He’s absolutely incredible on top of the water. I’ve not been around top level swimming very much, but I don’t see why his short course success shouldn’t translate to long course. His turnover is insane. It’ll be fun to watch.

C_hanselmann
Reply to  Braden Keith
8 years ago

Braden, I completely agree that his turnover would be harder to maintain over a 100. I feel like I noticed a decrease in his tempo for the 100; have you noticed? I can’t find video to watch his NCAA 100 again.

Philip Johnson
8 years ago

I like Vlad, but I also think his height (5’11) will limit him. He will have to work twice as hard just to cover as much pool as his 6’6-6’7 opponents and it will be more about turns and starts, especially for the 100. I’m not saying he can’t do it, but it will be a surprise for me if he breaks 48. in the 50, I think he can fare better.

Danm133
Reply to  Philip Johnson
8 years ago

Height doesn’t matter. My friend is 4’11” and has high school district titles in 100 back. Sure its an advantage but vlad has the speed to counter it. I see him at least at bronze in the sprints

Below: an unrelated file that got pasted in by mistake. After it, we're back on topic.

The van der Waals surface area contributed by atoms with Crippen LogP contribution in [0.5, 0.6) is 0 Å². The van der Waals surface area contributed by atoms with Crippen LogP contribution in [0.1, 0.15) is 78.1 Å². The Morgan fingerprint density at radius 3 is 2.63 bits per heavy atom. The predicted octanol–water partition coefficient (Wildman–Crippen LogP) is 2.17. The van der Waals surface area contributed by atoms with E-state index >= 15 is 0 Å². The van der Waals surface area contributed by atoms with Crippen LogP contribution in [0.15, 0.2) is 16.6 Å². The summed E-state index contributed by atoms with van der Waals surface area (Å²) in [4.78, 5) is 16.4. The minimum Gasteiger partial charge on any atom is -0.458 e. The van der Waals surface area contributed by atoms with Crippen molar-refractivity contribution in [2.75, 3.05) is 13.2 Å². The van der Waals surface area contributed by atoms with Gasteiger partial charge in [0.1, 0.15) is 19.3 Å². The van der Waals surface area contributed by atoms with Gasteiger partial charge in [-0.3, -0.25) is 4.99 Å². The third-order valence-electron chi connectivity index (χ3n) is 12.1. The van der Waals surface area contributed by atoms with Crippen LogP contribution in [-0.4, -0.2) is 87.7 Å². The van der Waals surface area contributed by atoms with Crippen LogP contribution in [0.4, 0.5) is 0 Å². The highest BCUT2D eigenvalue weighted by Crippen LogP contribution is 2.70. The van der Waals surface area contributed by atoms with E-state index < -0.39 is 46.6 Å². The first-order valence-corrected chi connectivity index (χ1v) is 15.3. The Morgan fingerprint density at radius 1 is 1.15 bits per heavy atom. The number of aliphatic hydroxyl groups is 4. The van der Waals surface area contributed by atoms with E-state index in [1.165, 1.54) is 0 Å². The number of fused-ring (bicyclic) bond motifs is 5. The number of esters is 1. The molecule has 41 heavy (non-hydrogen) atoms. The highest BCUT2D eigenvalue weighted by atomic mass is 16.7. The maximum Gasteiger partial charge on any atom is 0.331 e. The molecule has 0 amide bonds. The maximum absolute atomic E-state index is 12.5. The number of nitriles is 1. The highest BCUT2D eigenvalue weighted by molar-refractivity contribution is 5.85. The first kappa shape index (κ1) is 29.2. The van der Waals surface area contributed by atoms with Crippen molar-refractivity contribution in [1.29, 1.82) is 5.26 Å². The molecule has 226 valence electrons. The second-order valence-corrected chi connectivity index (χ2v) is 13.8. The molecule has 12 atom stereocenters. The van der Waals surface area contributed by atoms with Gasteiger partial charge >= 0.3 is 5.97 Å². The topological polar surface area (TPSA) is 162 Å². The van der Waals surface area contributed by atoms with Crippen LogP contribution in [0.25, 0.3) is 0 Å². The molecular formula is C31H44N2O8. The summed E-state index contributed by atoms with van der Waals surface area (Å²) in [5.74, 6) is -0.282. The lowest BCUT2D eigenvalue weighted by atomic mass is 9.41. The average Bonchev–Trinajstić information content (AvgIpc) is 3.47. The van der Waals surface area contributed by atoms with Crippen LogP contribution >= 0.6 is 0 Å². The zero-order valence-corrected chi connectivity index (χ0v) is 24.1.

Philip Johnson
Reply to  Danm133
8 years ago

I’m happy for your friend, but in the freestyle at the long course level, height cannot be ignored as a factor that benefits swimmers. Franklin, Agnel, Adrian, Yang, Manaudou just to name a few. If Vlad breaks those barriers, it will be unusual for a swimmer of his height at that distance is all I’m saying.

HST
Reply to  Philip Johnson
8 years ago

Vlad is 6’1″

Rafael
Reply to  HST
8 years ago

Vlad is 1,80m.. it goes as 6’0 max..

Danm133
Reply to  Philip Johnson
8 years ago

Like I said its definitely an advantage but I don’t see Adrian, Cesar or agnel going 17.86 50 free. They may not have yards to swim in, but morozov is simply one of the greatest sprinters of the age.

Rafael
Reply to  Danm133
8 years ago

Vlad time was on a relay…
and When Cielo/Adrian were swimming their team was so good they neved had to catch up other guys… If they had the could have broken the 18 seconds barrier..

And vlad may become more like a Lezak (Very Good Swimmer, excels at Relay), but we will have to wait for worlds..

Reply to  Danm133
8 years ago

DANM133,
you are overestimating YARDS times.
When Cielo made 18.47(wearing a Speedo FS Pro), he was ONLY 21.84 in 50 free LCM(Time he won PanAM games).Later that year(2008), he won Olympics in 21.30, but it was wearing a LZR suit.

I have no doubt, with proper training, Cielo and Manaudou(Both at their best-injury free), can break 18seconds barrier FLAT START.